• Control emotions. Being very excited, angry or surprised can trigger heartbeat changes in some people with long QT syndrome. Getting more exercise, practicing mindfulness and connecting with others in support groups are some ways to reduce stress.
  • Check your medicines. Don't take medicines that could cause prolonged QT intervals. If you're not sure whether you take such medicines, ask your healthcare professional. It's a good idea to let your healthcare team know about all the medicines and supplements you take, even those you buy without a prescription.
  • Get regular health checkups. If you have changes in your symptoms or overall health, your care team may update your treatment plan or suggest more treatments.

Coping and support

Worrying about possible dangerous heart rhythms linked with long QT syndrome (LQTS) may cause stress for you and your loved ones. Here are some things that might help you manage your condition.

  • Tell other people you have LQTS. Make family, friends, teachers, neighbors, and anyone else who has regular contact with you aware of your heart rhythm disorder and your symptoms. Wear a medical alert identification to show others that you have LQTS.
  • Have an emergency plan. Family members may want to learn cardiopulmonary resuscitation (CPR) so they can help if you ever need it. It may be appropriate to have or be able to rapidly get an automated external defibrillator (AED).
  • Seek support or counseling. It might be helpful to join a support group, where you can share your experiences and feelings with others who are familiar with long QT syndrome. Families with inherited long QT syndrome also might find it helpful to talk to a genetic counselor.

Preparing for an appointment

If you have pounding, fast or irregular heartbeats, make an appointment for a health checkup. You may be sent to a doctor trained in heart conditions. This type of healthcare professional is called a cardiologist.

You also might see a doctor trained in heart rhythm disorders, called an electrophysiologist.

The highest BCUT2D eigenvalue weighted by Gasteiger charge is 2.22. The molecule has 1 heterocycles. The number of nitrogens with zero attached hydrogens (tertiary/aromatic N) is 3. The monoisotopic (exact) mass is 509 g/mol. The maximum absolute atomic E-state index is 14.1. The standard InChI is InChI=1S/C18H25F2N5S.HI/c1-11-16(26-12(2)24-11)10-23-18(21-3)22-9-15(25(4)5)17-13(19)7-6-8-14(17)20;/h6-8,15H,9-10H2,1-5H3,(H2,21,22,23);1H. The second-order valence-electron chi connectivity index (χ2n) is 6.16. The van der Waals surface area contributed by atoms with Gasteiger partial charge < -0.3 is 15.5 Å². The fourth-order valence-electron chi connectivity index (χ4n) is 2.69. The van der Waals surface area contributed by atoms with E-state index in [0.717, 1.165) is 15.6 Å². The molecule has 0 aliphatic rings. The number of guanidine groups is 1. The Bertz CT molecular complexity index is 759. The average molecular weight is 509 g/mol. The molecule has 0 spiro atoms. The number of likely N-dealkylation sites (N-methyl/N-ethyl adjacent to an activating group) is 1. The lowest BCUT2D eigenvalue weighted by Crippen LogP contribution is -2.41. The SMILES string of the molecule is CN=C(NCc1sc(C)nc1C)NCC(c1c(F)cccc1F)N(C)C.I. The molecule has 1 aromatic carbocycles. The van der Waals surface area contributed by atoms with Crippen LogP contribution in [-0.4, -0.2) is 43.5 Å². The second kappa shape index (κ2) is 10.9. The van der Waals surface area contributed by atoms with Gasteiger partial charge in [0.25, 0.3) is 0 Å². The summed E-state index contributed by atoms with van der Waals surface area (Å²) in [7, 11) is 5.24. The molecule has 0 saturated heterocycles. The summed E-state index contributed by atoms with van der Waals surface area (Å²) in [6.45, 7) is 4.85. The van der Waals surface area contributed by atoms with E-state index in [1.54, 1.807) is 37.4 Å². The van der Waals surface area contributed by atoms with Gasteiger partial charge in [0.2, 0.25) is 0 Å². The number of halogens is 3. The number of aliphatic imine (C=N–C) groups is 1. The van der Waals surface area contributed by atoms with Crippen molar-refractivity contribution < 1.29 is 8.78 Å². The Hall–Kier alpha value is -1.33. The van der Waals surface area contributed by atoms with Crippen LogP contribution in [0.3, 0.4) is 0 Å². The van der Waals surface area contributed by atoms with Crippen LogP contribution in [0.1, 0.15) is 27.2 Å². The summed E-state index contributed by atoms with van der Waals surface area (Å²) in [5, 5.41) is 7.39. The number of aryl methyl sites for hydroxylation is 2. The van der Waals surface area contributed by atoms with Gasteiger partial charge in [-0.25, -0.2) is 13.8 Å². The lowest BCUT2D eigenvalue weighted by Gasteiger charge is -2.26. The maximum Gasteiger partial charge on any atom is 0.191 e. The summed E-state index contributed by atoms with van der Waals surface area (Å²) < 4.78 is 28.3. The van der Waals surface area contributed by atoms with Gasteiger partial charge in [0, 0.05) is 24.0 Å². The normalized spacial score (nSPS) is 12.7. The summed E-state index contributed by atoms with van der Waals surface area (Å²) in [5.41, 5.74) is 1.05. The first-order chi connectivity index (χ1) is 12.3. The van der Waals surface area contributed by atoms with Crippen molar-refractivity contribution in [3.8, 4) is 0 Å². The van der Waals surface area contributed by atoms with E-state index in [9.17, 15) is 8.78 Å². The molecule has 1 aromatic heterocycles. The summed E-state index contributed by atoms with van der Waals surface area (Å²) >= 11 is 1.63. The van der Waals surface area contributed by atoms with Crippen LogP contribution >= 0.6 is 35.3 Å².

Here's some information to help you prepare for your appointment and know what to expect from your healthcare team.

What you can do

  • Write down any symptoms you've had, and for how long. Include those that may not seem related to long QT syndrome.
  • Write down important medical information, including any other health conditions you have and the names and doses of any medicines that you take. It's also important to share any family history of irregular heartbeats or sudden death with your healthcare professional.
  • Write down the questions you want to be sure to ask your healthcare professional.

Questions to ask the healthcare professional at your first appointment include:

  • What is likely causing my symptoms?
  • Are there any other possible causes for these symptoms?
  • What tests do I need?
  • Should I see a specialist?

Questions to ask if you're sent to a cardiologist or electrophysiologist include:

  • Do I have long QT syndrome? If so, which type?
  • What is my risk of complications?
  • What treatment do you recommend?
  • If you're recommending medicines, what are the possible side effects?

Questions to ask if your healthcare professional recommends surgery include:

  • How will this type of surgery help me?
  • Where should I have my surgery done?
  • What should I expect from my recovery and rehabilitation after surgery?

Other questions include:

  • Do I need frequent health checkups and long-term treatment?
  • What emergency symptoms of long QT syndrome should I be aware of?
  • What activity restrictions do I need to follow?
  • What type of lifestyle changes do you recommend?
  • What medicines should I avoid taking?
  • What is my long-term outlook with treatment?
  • Is it safe for me to become pregnant in the future?
  • What is the risk that my future children will have long QT syndrome?
  • How can genetic counseling help my family?

Don't hesitate to ask other questions.

What to expect from your doctor

Your healthcare team may ask:

  • What are your symptoms?
  • When did the symptoms start?
  • Have the symptoms gotten worse over time?
  • Do strong emotions, such as anger, excitement or surprise, trigger your symptoms?
  • Does exercise cause symptoms?
  • Does being startled — such as by a doorbell or phone ringing — trigger your symptoms?
  • Do you ever feel dizzy or lightheaded?
  • Have you ever fainted?
  • Have you ever had a seizure?
  • What other medical conditions do you have?
  • Does anyone in your family have a heart condition or heart rhythm disorder?
  • Has a parent, brother, sister or child ever died by drowning or an unexpected cause?
  • What medicines are you currently taking?
  • Have you ever used illegal drugs? If so, which ones?
  • Do you use caffeine? How much?

Knowing as much as possible about your health and your family's health history helps your healthcare team learn your diagnosis and plan treatment.

What you can do in the meantime

While you wait for your appointment, ask your family members if anyone you're related to has a family history of long QT syndrome or unexplained death.


Content From Mayo Clinic Updated: 05/23/2024